Five Unique Ways to Visit North Korea in 2011

You’ve listened to enough friends and co-workers drone on and on about the boring, conventional vacations they take. In the pre-social media days, these people would have bored you to death with slide show and photo albums. Now, they just clutter your Facebook news feed. Want revenge? Take the most unusual vacation imaginable, and they’ll forever be embarrassed to waste your time with worn out tales of roller coasters and walking tours.

The answer to your problem is easy: North Korea.

I just heard from Koryo Tours that there are three great tours in the works for this year, each a cure for the common vacation. Even if you’ve been to this reclusive country in the past, there are some new opportunities that are bound to blow your mind.

1. Hang out in Hamhung: this is North Korea’s answer to Boston. Once you’ve been to the big city (Pyongyang), explore its smaller cousin. The east coast city hasn’t seen a whole lot of westerners. Most of the non-locals who have passed through were East Germans (I know, that’s not even a thing any more) who were involved in rebuilding the region after the country’s 1945 “Liberation from Japan.” Last May, Simon Cockerell of Koryo Tours became the first tourist to put leather on the ground in Hamhung since North Korea became a country. Now, the way is paved for you! Local attractions include the Hamhung Grand Theatre and the Hamhung fertilizer factory (where Kim Il Sung once imparted some wisdom!).


2. Make merry at Outer Mount Kumgang: Also an east coast destination in North Korea, Outer Kumgang is home to a Hyundai-run resort and is now open to access via North Korea for the first time since the 2008 incident when a soldier shot a tourist there (ouch!). It’s a great place for hiking, and Samil Lagoon is apparently not to be missed.

3. Rock Rason: Koryo Tours is now offering independent tours of the Rason area of North Korea, making it the only western travel company ever to do so. This is a rare treat and a chance to see something beyond Pyongyang if you’re an old pro at North Korean travel.

4. Take on the Tuman Triangle:
visit China, Russia and North Korea in one trip, as you explore the area around the river that creates the borders for these three countries. According to Koryo Tours:

The route that our pioneering group of 18 took was a flight to Yanji in NE China’s Jilin province, then to the North Korean free trade zone of Rason (previously known as Rajin-Sonbong, a place where western tourists are almost unheard of but which Koryo tours have been visiting since 1996). We spent 4 days in the area doing a diverse range of activities such as seeing ports and seafood factories, playing beach football against Russian railway engineers, shopping in a public market – the only place this can be done in North Korea – going to the obligatory revolutionary sites, visiting the doctors (!) and local kindergartens, going to a deserted casino, doing a boat trip around the nearby islands, and more!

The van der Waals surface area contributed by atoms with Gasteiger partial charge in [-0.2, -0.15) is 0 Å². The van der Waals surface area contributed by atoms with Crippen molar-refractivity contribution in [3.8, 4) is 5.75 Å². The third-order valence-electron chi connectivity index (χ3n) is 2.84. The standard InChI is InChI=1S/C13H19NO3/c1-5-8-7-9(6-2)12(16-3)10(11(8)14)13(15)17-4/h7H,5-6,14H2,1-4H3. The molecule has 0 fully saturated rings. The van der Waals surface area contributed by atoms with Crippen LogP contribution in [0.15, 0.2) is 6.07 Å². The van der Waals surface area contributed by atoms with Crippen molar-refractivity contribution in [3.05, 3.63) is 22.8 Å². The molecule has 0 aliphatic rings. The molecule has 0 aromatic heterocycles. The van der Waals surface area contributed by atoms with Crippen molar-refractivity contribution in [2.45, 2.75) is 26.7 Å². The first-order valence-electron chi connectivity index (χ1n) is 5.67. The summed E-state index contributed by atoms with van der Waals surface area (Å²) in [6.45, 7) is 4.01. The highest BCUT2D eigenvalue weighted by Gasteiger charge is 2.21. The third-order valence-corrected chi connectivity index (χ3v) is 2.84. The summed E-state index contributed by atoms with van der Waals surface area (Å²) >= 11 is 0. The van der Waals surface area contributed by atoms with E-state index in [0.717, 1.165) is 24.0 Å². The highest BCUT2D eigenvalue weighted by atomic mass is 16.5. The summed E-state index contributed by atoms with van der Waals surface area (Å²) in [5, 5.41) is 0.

The last group was the first ever to cross into Russia by train at the town of Khasan, blazing a trail for you to experience what few can only imagine.

5. Sheer stupidity: you could always try to cross the border sans guide, visas and common sense, but that usually doesn’t work out all that well. Your best bet when visiting North Korea is to find a travel company that really specializes in the destination.

North Korea extends Arirang again!

Well, it looks like this once-in-a-lifetime opportunity will be offered again this year. That’s what happens, though, when you’re dealing with Pyongyang – you never know what to expect. The latest news is that the Arirang Mass Games festival has been extended from the end of September to October 17, 2009, giving Koryo Tours time to schedule one more outing for western visitors.

Like the last trip offered, this short run through the most isolated country on the planet will last three days and includes flights to and from Beijing, all meals and hotel stays, transportation, entry fees, guide services and just about everything else (though you are encouraged to bring gifts for your hosts). You’ll also have two opportunities to see the Arirang spectacle, along with the usual North Korean sights: Juche Tower, Pyongyang Metro, Kim Il Sung Square and others.

The trip comes at a price of €850 (around $1,100), though discounts area available for students, children and groups of three or more booking together. Of course, the dates aren’t flexible – this is North Korea, after all. The trip runs from October 15 to 17, and the booking deadline is October 3. Americans are welcome on this trip.

So, if you saw the last deal from Koryo Tours and weren’t sure, you have another shot at visiting this unusual destination.